Nurses who specialize in caring for the elderly should be knowledgeable about validation therapy. It is tremendously challenging to care for this sector of the population. Some of these patients display varying degrees of disorientation and some of them can become violent. Others are in an almost vegetative state. The first thing that most people do when they encounter this type of situation is to try to reason with the patient and bring them back to the present. Those who advocate the use of validation therapy state that caregivers should acknowledge how the patient is feeling at the time. By trying to change the situation, they could actually be making the situation worse.
A Brief History of Validation Therapy
Naomi Feil grew up in a home for the elderly and through this experience she developed a close relationship with seniors who were disoriented. When she graduated from college, she returned to this home to try and bring the residents back to reality. She endured failure after failure and finally realized that the residents were more relieved when she went along with them. She noticed that they became less anxious. This validation therapy was first known as the Feil Method and developed as a result of the research conducted with these seniors.
The Process of Validation Therapy
In validation therapy, you acknowledge that the elderly are in a fantasy world because of their stress. When people encounter hardship, the first reaction is denial, and this gets deeper as the level of hardship increases. As the aged face ever-increasing pain, failure of their bodies, and repeated loss of love ones, it is not a surprise that they turn to the past to restore some sense of peace.
A caregiver that practices validation therapy helps the patient by acknowledging that this person is feeling frustrated. Let’s look at an example of how this works. An older man insists on looking for his car keys because he will be late to pick up his wife. The caregiver knows that this is not the case, and there is no car. Instead of trying to convince the patient that he is wrong, the caregiver goes along with him to try to get to the reason for the frustrated feelings.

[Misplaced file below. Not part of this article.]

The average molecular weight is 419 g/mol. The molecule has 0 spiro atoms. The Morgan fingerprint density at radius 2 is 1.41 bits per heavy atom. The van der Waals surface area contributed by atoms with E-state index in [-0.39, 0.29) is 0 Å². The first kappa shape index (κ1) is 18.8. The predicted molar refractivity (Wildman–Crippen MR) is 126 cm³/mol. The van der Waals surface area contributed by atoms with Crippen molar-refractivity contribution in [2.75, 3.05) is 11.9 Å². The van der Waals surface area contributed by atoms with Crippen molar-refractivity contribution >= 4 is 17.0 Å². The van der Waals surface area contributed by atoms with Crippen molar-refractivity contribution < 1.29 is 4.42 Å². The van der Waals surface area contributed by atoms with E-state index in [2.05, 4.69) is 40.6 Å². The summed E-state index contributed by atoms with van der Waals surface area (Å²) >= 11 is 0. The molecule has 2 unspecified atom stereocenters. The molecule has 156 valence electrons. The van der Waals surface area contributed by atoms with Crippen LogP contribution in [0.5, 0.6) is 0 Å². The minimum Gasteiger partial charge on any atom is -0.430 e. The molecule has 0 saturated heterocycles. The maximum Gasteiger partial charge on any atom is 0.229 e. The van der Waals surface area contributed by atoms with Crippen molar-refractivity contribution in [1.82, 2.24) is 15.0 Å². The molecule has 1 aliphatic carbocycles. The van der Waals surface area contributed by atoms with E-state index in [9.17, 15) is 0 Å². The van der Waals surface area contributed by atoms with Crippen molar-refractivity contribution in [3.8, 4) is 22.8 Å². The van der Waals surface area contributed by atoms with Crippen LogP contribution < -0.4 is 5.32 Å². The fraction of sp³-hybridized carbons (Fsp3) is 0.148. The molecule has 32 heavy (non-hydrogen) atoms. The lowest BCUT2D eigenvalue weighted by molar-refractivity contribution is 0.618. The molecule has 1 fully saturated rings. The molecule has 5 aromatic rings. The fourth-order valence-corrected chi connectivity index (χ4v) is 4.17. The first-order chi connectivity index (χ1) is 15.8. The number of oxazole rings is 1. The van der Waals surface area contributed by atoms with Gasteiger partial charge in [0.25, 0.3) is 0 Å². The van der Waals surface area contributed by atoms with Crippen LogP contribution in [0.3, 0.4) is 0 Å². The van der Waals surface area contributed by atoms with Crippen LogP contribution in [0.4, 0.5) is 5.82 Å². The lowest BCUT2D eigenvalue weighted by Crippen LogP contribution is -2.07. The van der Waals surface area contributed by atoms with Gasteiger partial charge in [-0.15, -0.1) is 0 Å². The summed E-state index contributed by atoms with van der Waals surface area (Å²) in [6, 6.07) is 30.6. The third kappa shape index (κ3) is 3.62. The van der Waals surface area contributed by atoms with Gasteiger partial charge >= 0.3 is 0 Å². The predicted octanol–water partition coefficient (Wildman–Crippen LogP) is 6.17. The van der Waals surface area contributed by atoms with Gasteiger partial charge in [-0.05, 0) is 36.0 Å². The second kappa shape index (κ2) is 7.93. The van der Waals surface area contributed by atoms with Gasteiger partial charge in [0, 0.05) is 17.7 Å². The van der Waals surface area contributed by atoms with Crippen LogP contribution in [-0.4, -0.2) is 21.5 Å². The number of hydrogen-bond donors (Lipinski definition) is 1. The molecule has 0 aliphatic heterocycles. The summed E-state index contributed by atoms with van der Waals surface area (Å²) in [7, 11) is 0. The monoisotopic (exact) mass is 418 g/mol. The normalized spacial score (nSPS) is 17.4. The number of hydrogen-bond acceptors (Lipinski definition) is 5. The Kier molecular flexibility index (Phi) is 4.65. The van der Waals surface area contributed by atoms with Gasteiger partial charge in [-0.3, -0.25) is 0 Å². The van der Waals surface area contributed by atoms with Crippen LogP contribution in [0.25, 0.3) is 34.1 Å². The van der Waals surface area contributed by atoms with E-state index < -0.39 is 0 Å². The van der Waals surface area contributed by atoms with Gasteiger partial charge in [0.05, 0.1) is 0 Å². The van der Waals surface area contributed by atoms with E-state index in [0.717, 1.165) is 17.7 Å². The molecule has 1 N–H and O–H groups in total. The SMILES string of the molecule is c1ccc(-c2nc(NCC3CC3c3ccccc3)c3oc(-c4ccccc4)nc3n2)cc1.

The conversation between the two could be something as follows:
Elderly Man: “My wife will not like it if she comes out of church and I am not there to pick her up.”
Caregiver: “Is that something you always do – pick up your wife after the church service?”
Elderly Man: “Well if I don’t, she will not get home.”
Caregiver: “So you like helping your wife?”
Elderly Man: “Well that is what a husband does isn’t it? I love my wife.”
Caregiver: “Yes it is. I love my wife too. Would you like to see a photo of her?”
This situation demonstrates the way in which the caregiver can acknowledge the reason for the patient’s frustration and at the same time bring him back to the present. Advocates of the validation therapy use this method when dealing with patients who display disorientation, which is far more productive than getting the patient even more frustrated by trying to convince them that they are wrong.
Using Validation Therapy
The main purpose of using validation therapy is to assist patients who are disoriented by reducing their level of stress and help them back to reality. It does prove that even in these patients, they have goals in their lives, and they feel that they have something left to accomplish in their lives. By using validation therapy, caregivers can help patients achieve a better quality of life. Some of the ways in which they can do this are:
•Realizing that things are in the past
What is Most Important?
It is definitely necessary to face reality. The elderly do need to be brought back to reality when they are disoriented. Through validation therapy, you will achieve this result, but you go about it in a different way.
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